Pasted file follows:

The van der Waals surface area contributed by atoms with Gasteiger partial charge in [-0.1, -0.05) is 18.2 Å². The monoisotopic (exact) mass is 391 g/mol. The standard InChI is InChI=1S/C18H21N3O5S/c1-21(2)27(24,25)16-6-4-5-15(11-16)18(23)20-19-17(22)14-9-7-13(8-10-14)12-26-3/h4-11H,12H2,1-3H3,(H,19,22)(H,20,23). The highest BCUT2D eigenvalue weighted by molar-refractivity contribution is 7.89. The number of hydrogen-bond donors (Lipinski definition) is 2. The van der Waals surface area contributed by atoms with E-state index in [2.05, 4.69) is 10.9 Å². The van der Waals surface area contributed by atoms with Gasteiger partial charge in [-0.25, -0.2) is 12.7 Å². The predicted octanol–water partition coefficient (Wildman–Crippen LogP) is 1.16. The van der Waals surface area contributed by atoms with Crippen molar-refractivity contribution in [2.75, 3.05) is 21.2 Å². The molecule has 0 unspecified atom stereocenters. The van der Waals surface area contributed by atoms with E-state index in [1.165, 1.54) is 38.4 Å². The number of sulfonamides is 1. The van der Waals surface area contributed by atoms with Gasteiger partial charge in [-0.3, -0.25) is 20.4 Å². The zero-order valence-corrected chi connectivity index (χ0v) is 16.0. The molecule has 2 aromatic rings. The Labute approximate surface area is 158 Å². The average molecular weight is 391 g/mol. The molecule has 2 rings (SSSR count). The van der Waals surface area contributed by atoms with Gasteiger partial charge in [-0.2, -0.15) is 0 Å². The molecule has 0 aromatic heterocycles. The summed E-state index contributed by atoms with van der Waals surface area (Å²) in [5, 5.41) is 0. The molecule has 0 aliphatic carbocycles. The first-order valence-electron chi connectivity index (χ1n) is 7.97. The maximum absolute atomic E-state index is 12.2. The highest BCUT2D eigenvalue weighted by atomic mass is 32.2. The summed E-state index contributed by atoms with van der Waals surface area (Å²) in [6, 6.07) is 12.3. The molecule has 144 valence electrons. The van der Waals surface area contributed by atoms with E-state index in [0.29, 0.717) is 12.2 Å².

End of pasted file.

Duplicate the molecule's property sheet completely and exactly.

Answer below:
The van der Waals surface area contributed by atoms with Gasteiger partial charge in [-0.1, -0.05) is 18.2 Å². The monoisotopic (exact) mass is 391 g/mol. The standard InChI is InChI=1S/C18H21N3O5S/c1-21(2)27(24,25)16-6-4-5-15(11-16)18(23)20-19-17(22)14-9-7-13(8-10-14)12-26-3/h4-11H,12H2,1-3H3,(H,19,22)(H,20,23). The highest BCUT2D eigenvalue weighted by molar-refractivity contribution is 7.89. The number of hydrogen-bond donors (Lipinski definition) is 2. The van der Waals surface area contributed by atoms with E-state index in [2.05, 4.69) is 10.9 Å². The van der Waals surface area contributed by atoms with Gasteiger partial charge in [-0.25, -0.2) is 12.7 Å². The predicted octanol–water partition coefficient (Wildman–Crippen LogP) is 1.16. The van der Waals surface area contributed by atoms with Crippen molar-refractivity contribution in [2.75, 3.05) is 21.2 Å². The molecule has 0 unspecified atom stereocenters. The van der Waals surface area contributed by atoms with E-state index in [1.165, 1.54) is 38.4 Å². The number of sulfonamides is 1. The van der Waals surface area contributed by atoms with Gasteiger partial charge in [-0.3, -0.25) is 20.4 Å². The zero-order valence-corrected chi connectivity index (χ0v) is 16.0. The molecule has 2 aromatic rings. The Labute approximate surface area is 158 Å². The average molecular weight is 391 g/mol. The molecule has 2 rings (SSSR count). The van der Waals surface area contributed by atoms with Gasteiger partial charge in [-0.2, -0.15) is 0 Å². The molecule has 0 aromatic heterocycles. The summed E-state index contributed by atoms with van der Waals surface area (Å²) in [5, 5.41) is 0. The molecule has 0 aliphatic carbocycles. The first-order valence-electron chi connectivity index (χ1n) is 7.97. The maximum absolute atomic E-state index is 12.2. The highest BCUT2D eigenvalue weighted by atomic mass is 32.2. The summed E-state index contributed by atoms with van der Waals surface area (Å²) in [6, 6.07) is 12.3. The molecule has 144 valence electrons. The van der Waals surface area contributed by atoms with E-state index in [0.29, 0.717) is 12.2 Å².